Once you have the basic route in mind, you’ll need to plan the logistics of the journey. Loop routes will reduce logistical challenges, while routes with the same starting and ending point will be easier to plan. The staging spot should also be safe and well-thought-out. For a bikepacking trip, this means making provisions for long stretches of biking. You’ll want to pack a few things that you can eat and drink while you’re riding, and remember to refuel with water and food along the way.
Finding bike-friendly streets on Google Maps
In cities and towns with large numbers of cyclists, finding bike-friendly streets can help you plan a safe and enjoyable bike trip. Using Google Maps is one of the best ways to find bike-friendly streets and paths. Depending on the city, bike-friendly streets may be divided or separated from other roads, which makes it easy to identify them. Often, they are designated as pedestrian streets, so you can easily distinguish them from car-oriented roads.
To find bike-friendly streets, you can use Google Maps’ bike-friendly layer. This layer shows bike-friendly streets and paths on your map, and gives you the option to turn on “bicycling” to see which streets are bike-friendly. In addition, satellite images are helpful in providing context beyond green lines. Bike-friendly streets and paths are marked in light and dark green on the maps, making them easier to find and navigate.
Packing for long stretches of time
When you’re going on a bike trip, packing for long periods of time requires a special set of gear. Some people prefer to pair down for just two nights and just pack a few essentials. That said, the amount of gear you need for two nights is the same as for seven nights, and you’ll still need a tent, a stove, a sleeping bag, and warm clothes. Then there’s the food.
Make sure to pack light and take into account the amount of dead space you’ll be using in your luggage. Remember that packing light can be challenging, but if you plan your trip properly, you can minimize dead space and keep your items organized. Packing light is easier than you think, and you should try to pack clothing that dries quickly. Synthetic fabrics are breathable and quick to dry, and they’re the easiest to pack. Avoid cotton, as it’s the worst fabric to ride in.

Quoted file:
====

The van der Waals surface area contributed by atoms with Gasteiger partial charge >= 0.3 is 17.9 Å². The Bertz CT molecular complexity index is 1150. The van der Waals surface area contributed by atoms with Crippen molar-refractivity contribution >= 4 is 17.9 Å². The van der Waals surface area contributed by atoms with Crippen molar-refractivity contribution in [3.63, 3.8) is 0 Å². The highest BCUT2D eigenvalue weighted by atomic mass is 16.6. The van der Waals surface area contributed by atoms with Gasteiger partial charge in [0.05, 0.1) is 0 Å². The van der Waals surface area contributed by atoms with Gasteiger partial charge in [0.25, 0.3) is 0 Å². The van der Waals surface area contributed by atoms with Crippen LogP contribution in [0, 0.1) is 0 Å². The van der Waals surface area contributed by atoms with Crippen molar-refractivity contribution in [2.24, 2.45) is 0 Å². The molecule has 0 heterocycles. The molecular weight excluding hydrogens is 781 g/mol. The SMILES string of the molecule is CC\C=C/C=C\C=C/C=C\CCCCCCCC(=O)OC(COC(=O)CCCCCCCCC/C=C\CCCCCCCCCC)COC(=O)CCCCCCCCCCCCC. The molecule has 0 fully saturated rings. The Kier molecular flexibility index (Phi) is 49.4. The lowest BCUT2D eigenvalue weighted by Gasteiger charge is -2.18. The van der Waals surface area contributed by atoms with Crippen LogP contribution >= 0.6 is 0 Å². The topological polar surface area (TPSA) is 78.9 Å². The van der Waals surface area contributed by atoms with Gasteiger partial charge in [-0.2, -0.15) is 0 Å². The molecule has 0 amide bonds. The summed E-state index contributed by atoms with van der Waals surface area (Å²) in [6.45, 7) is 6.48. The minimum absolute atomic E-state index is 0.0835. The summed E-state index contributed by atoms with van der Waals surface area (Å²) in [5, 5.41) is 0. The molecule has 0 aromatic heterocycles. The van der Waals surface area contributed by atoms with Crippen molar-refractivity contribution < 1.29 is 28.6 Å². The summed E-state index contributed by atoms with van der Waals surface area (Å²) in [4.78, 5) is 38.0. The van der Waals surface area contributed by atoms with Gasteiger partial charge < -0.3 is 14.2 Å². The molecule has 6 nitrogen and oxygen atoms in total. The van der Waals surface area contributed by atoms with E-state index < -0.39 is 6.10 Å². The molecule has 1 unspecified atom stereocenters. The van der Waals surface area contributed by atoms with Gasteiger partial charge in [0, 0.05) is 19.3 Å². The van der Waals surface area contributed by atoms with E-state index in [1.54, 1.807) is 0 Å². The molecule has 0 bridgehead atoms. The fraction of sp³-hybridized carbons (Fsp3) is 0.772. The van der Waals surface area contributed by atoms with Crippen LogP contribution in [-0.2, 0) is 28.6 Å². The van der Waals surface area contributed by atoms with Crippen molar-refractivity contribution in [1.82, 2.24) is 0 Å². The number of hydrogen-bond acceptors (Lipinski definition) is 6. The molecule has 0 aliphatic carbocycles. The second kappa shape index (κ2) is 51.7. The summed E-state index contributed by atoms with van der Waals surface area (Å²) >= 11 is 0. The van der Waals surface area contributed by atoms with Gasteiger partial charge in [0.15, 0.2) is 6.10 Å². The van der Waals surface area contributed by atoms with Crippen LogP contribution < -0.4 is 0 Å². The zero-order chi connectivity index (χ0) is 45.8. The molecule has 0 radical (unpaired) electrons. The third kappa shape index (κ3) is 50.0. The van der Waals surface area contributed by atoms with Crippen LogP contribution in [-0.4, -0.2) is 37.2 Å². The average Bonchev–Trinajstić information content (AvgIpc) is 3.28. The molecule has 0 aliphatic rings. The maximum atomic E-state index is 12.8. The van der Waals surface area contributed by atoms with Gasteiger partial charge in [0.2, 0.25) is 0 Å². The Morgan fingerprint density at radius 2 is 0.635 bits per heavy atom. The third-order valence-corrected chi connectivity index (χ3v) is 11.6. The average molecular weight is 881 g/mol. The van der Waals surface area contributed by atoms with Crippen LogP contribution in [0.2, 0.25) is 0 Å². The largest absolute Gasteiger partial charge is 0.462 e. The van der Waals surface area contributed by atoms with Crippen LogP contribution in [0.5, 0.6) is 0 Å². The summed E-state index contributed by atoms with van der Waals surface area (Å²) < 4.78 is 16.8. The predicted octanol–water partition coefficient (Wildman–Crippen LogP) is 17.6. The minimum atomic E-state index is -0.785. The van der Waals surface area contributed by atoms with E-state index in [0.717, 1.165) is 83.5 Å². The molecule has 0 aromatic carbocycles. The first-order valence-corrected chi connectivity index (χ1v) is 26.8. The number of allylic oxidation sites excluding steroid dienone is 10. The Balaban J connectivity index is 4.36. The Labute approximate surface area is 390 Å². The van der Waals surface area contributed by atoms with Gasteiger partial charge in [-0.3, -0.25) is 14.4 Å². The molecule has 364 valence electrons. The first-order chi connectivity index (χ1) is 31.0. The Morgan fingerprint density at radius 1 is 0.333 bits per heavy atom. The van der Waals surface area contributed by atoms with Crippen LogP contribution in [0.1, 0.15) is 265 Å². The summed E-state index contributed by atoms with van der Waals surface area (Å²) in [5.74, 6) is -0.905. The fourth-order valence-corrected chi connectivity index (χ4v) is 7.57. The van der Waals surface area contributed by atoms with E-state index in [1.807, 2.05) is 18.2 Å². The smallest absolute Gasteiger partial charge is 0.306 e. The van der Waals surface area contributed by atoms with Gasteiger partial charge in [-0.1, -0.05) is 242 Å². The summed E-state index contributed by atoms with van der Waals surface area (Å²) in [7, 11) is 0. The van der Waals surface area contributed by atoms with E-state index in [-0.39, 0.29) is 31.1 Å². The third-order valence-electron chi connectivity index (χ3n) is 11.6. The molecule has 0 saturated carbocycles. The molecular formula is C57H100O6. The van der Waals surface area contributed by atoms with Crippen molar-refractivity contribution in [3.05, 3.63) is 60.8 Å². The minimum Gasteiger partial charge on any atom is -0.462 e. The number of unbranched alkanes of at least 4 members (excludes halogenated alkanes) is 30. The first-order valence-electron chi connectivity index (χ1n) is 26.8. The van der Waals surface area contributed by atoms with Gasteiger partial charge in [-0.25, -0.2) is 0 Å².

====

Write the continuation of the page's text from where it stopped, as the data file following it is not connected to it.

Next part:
Refueling with water and food on a bikepacking trip
There are some common bikepacking foods you might find useful, but it’s also important to remember that you can’t rely solely on junk food. Even if you’ve never bikepacked before, you’ll still need to refuel on occasion. Even though you can buy some MREs and dehydrated meals at outdoor stores, if you’re going on a long trip, you’ll need to find ways to refuel at each rest stop.
In areas with water, you can plan for regular water stops. One of the best times to refill is at lunchtime. For lunch, you can pack a jar of peanut butter or a handful of almonds. Store these items separately and quickly assemble them for lunch. Having a sandwich on hand is also an important bikepacking strategy. It’s also a good idea to plan ahead and prepare meals based on the time of day and the type of terrain you’ll be riding through.
Considering bus options
You might be thinking about planning a bike trip in a country with a long commute, but how do you make it work with public transportation? You may be surprised to learn that buses are a great option if you’re on a tight budget. Some buses are even equipped with racks for bikes, while others simply toss them in a luggage compartment under the seat. Buses reach virtually every corner of backcountry regions in Asia and Latin America, making them a great option for those traveling for long distances.